2. Pitfall trap: one 365mL jar filled with a bit of water was put in the center of the pasture as a trap for small crawling animals to fall in it.
  3. Baermann funnel: 50g of soil in gauze was attached to the border of a funnel. Demineralised water was poured in to extract microscopic animals from the soil.

Observations: Microscopic fungi and animals, macroscopic insects and worms crawling in samples.

Microscopic observations archives

Soil’s scales fresco

This fresco sits on a very old, worn out wall from the Jan van Eyck Academie’s garden. It was drawn with burnt wood from the garden to depict 3 sizes of the soil’s decomposers: macrofauna, mesofauna and microfauna.[3] Along the wall were exhibited Aliki van der Kruijs’ Soil and sacrement: 2 curtains echoing the 2021 Open Studios exhibition of Landscape, soil, cheese and me.

The leftover whey from the 163L of milk used for cheese production was collected in a 100L container[4] and exhibited during the Open Studios 2021.


The cheeses were made 5 days a week with raw goat and/or cow milk from the 4 farms around Maastricht. They were curdled with rennet to make uncooked soft cheeses, that could be pressed too. Half of the cheeses were ripened with various ferments (G. candidum, P. camemberti, P. roqueforti) and the other half developed their own milks’ “wild” microbiota. They were aged for 1 week to 1.5 month in a cold moist room (the Mush-room[5]), without any energy input to control the room’s conditions.

Cheese production archives

Abbreviations — cheeses’ names
G C M o -#
Goat Cow Milk organic batch number

Robin during the first batch of cheese tasting in the Jan van Eyck’s forest garden.


👥🧀🥖 All the cheeses made were shared with the artists and staff from the Jan van Eyck Academie.

“Please define yourself, cheese.

I am a colony of micro-organisms living on a substrate they feed on.
I am an unpredictable collaboration between domesticated animals and wild microbes that is planned by humans.
I am an extension of human’s digestive system on a food they can barely process.
I am a complex process that preserves various types of fragile milks for weeks if not years.
I am the curdling of proteins and fats of an organic liquid based on water.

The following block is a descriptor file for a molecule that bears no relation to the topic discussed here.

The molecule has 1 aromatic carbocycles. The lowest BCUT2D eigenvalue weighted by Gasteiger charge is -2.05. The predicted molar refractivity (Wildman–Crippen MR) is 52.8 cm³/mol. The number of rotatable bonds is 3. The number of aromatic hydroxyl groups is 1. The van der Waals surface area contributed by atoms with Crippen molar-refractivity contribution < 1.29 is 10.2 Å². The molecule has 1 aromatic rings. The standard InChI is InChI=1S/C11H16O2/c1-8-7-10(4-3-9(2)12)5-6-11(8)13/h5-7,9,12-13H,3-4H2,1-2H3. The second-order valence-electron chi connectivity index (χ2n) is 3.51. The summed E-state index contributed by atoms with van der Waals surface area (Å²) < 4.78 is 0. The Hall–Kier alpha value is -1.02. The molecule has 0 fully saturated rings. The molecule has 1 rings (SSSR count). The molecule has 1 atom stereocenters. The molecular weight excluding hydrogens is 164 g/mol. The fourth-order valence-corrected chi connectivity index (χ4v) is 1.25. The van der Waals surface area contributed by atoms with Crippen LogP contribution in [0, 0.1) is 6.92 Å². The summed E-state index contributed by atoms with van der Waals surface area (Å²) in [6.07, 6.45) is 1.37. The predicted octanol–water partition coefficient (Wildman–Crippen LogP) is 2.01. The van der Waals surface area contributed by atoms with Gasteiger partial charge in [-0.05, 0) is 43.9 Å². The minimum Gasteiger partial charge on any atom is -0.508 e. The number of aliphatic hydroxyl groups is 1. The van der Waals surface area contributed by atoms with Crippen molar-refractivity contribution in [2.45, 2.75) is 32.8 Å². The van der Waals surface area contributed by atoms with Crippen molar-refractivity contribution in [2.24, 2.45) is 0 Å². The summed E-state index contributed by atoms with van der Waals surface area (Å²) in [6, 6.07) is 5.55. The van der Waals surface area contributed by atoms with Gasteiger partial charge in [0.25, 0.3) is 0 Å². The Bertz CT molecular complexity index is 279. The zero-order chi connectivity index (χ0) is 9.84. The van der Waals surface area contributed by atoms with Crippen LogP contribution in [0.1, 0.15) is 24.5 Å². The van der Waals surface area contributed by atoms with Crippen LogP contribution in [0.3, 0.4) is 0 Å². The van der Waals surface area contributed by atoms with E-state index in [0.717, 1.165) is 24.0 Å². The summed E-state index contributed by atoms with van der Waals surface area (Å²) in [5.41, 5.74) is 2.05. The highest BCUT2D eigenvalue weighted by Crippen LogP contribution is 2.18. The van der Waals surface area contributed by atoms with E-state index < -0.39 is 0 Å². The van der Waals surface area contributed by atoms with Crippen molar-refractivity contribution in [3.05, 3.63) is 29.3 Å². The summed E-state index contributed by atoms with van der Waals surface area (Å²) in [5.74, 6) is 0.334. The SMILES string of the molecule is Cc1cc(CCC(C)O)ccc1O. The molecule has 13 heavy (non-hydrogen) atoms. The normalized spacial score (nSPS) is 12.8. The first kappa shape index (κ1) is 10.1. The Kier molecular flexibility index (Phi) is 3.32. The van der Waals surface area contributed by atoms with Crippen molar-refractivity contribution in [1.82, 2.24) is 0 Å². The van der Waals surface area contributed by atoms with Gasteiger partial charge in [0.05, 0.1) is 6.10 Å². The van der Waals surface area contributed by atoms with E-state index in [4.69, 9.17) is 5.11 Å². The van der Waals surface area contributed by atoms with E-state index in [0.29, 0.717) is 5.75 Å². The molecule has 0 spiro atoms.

I am a convenient shape to store, transport and share nutritious food.
I am a culturally rooted type of processed food that exists in a wide range of periods and places.
I am a set of tastes and sensations that varies from cloudy softness to dirty feet fragrance.
I am farmhouse cheeses, artisanal cheeses, dairy cheeses and industrial cheeses.”

A short film

The first image of the video is an improvised hand drawn diagram trying to plan the different ties that will form during the 1 month performance.

In the start of September 2021, the collective was invited by the Food Art Film Festival 2021, run by the Food Lab of the Jan van Eyck Academie, to produce artworks related to localism. This short film was made as a conclusion to Landscape, soil, cheese and me:

Captions from the short film


  1. You can listen to excerpts from those recording in the short film Landscape, soil, cheese and me
  2. I explored this question thanks to an interview of Gerlinde de Deyn, from Wageningen University & Research.
  3. This classification method as well as the depicted beings were directly inspired from Chapter II of The Global Soil Biodiversity Atlas.
  4. Mauser Open Head Drums found in the garden.
  5. Jop Mens built the Mush-room in the Jan van Eyck Academie, in perspective of growing mushrooms in it. Unfortunately, the Covid19 related lockdown made it impossible for him to farm mushrooms. The cool atmosphere and the sealed plastic room constituted the ideal conditions for Robin to ripen cheese on site.